Concerned over the unregulated shooting of egrets and other showy birds for the plume trade, President Theodore Roosevelt asked one of his advisors in 1903 if he could declare Pelican Island in Florida’s St. Johns River a bird sanctuary. With his advisor’s blessing, T.R. established the first piece of today’s National Wildlife Refuge (NWR) system.

Totaling more than 150 million acres and 553 refuges, with at least one refuge in every state, the National Wildlife Refuge system is used by more than 40 million people annually to hike, bird watch, photograph, hunt and fish. Many are surprised to learn that hunting is allowed, since it runs contrary to the concept of a refuge in the minds of some.

Yet hunting is allowed in more than 300 of these refuges, which range from huge units like Alaska’s 19.2 million acre Arctic NWR to Virginia’s Plum Tree Island NWR, which provides waterfowl hunters access to its 200 acre Cow Island.

The best and most widely known hunting opportunities on National Wildlife Refuges are for waterfowl, but many also offer opportunities to hunt big game, small game, upland birds and turkeys. Increasingly, refuges are offering special hunts for disabled hunters.

Photo Courtesy of Steven R. Emmons for the Union Sportsmen's AllianceRather than isolated islands of wildlife amid an ocean of development, most National Wildlife Refuges serve a more complex and useful purpose. Acting as a nucleus for nearby properties, their wildlife and wild land resources often grow well beyond their borders.  Together, the refuges and surrounding lands provide additional protective cover, breeding grounds and food sources for a wide array of wildlife species. The results are increased wildlife populations, healthier environments and additional recreational opportunities for area residents, especially hunters.

A good example of this phenomenon is California’s Sacramento Valley National Wildlife Refuge Complex, which consists of five refuges and three wildlife management areas. While many don’t associate California with hunting, the Golden State is home to some of the best waterfowl hunting in the U.S., and there’s no more dedicated waterfowl hunting community in the country than the one that centers on the Sacramento Valley’s refuges.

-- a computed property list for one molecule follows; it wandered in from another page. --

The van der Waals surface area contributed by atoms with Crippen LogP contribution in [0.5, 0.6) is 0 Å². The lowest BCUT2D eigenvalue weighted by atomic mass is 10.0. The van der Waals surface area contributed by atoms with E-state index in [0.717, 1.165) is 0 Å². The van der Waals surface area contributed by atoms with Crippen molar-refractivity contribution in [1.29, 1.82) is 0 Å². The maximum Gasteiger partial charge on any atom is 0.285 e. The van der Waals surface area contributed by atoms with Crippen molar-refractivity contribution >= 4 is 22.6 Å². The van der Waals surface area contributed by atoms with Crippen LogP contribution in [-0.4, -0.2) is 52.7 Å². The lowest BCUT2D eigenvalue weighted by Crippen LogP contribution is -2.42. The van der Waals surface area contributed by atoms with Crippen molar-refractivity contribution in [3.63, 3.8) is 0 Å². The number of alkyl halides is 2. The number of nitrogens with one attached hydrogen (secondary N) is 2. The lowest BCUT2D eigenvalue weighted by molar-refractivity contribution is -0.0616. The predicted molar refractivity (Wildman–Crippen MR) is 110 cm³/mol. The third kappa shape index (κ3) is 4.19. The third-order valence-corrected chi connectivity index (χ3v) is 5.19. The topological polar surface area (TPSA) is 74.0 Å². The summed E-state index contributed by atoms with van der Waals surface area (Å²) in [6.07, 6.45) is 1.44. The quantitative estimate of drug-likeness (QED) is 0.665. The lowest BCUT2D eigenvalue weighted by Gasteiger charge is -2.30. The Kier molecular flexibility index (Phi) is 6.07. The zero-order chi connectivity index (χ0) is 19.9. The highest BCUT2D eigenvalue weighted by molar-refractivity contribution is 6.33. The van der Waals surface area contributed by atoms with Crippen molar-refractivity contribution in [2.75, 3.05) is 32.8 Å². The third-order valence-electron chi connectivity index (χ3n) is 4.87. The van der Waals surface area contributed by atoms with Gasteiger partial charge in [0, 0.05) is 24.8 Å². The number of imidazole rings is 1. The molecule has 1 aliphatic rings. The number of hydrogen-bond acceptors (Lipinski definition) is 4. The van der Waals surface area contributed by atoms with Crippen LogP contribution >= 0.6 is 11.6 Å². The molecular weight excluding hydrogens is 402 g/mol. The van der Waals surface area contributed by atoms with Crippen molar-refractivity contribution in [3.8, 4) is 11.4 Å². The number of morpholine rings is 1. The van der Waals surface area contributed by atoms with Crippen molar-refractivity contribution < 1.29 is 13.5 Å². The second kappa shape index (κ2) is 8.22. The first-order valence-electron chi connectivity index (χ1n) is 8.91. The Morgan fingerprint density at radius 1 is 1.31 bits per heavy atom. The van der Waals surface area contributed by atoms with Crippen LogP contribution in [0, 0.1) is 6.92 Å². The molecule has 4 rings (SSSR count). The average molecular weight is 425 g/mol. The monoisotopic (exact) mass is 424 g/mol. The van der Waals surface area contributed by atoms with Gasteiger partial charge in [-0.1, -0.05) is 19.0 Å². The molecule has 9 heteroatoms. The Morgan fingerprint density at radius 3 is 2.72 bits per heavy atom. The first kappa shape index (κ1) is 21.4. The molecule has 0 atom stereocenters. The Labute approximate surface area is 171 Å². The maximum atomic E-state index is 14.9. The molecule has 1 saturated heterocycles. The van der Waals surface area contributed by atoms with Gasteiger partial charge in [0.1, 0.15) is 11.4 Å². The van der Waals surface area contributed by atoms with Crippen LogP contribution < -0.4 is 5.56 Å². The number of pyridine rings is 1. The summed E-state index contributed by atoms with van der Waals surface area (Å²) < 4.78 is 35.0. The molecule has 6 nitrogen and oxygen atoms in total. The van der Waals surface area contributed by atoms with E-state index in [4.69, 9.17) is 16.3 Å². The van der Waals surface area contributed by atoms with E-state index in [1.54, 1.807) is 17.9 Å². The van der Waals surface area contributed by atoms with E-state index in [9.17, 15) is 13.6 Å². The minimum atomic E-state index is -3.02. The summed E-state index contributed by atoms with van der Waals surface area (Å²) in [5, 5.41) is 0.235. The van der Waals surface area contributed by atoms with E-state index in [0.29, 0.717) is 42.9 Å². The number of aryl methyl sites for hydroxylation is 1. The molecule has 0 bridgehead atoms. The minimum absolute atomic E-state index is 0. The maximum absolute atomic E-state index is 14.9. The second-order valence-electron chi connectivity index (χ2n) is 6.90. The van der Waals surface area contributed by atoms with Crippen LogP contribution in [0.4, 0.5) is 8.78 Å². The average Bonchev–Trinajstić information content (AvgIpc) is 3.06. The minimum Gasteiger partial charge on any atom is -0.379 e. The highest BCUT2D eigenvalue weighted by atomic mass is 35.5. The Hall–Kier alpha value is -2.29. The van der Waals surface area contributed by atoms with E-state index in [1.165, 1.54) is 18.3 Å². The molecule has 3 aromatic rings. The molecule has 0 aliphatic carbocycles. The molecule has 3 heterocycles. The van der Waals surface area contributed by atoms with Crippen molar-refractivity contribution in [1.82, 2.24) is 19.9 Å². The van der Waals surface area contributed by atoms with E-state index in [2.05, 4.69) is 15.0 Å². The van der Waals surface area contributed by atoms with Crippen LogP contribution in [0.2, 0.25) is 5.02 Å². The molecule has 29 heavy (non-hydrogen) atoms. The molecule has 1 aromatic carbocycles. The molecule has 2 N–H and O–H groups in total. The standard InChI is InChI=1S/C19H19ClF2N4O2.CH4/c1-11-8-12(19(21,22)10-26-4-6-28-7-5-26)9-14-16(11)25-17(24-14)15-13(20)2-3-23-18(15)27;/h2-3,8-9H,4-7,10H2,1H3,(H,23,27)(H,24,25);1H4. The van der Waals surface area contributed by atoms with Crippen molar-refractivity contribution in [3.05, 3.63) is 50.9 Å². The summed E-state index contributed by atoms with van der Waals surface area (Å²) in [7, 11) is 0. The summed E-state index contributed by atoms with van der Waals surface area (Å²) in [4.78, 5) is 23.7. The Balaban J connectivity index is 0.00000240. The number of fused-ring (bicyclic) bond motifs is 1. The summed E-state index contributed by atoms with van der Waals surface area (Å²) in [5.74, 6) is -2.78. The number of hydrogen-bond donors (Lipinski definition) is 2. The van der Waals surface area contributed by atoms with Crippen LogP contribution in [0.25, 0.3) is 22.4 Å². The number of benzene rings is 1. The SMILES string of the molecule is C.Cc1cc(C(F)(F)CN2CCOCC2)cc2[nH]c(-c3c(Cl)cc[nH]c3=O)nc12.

One of the most popular destinations is the 11,000 acre Sacramento NWR unit with a number of established hunting blinds and “free roaming” areas available though a combination of access programs including reservations, lottery draw or on a first-come first-served basis. The hunting programs are managed by the California Dept. of Fish & Wildlife. Additional information is available at www.dfg.ca.gov.

California’s waterfowl hunting seasons usually start in late October and continue through the end of January. Snow geese and the much sought after speckled bellies are two popular species along with pintails and mallards. For hunters who decide not to participate or take their chances in the public access route, there are a number of local guides with leases around the refuges that provide hunting packages and daily rates. The same holds true for many refuges around the country. Learn more at www.fws.gov/refuges.

Wherever you live, there’s a NWR nearby and, even if the waterfowl season is over, there’s likely a late season muzzleloader hunt for deer or a small game season still open. If you need a place to hunt or are looking for new opportunities, consider a National Wildlife Refuge. After all, it’s your land, so get out there and enjoy it.

Ken Barrett is the Senior Staff Writer for the Union Sportsmen’s Alliance (USA),  a union-dedicated outdoor organization whose members hunt, fish, shoot and volunteer their skills for conservation.

Photos: Steven R. Emmons

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One thought on “Our National Wildlife Refuges: Prime Waterfowl Hunting on Public Land

  1. I was in fact very surprised to read that you can hunt on bird refuges. Still, how exactly does that work? Are there certain parts of refuges that are designated for hunting. I imagine it would be a dire sight for an unsuspecting bird-watcher to see a bird go down seemingly out of the blue…

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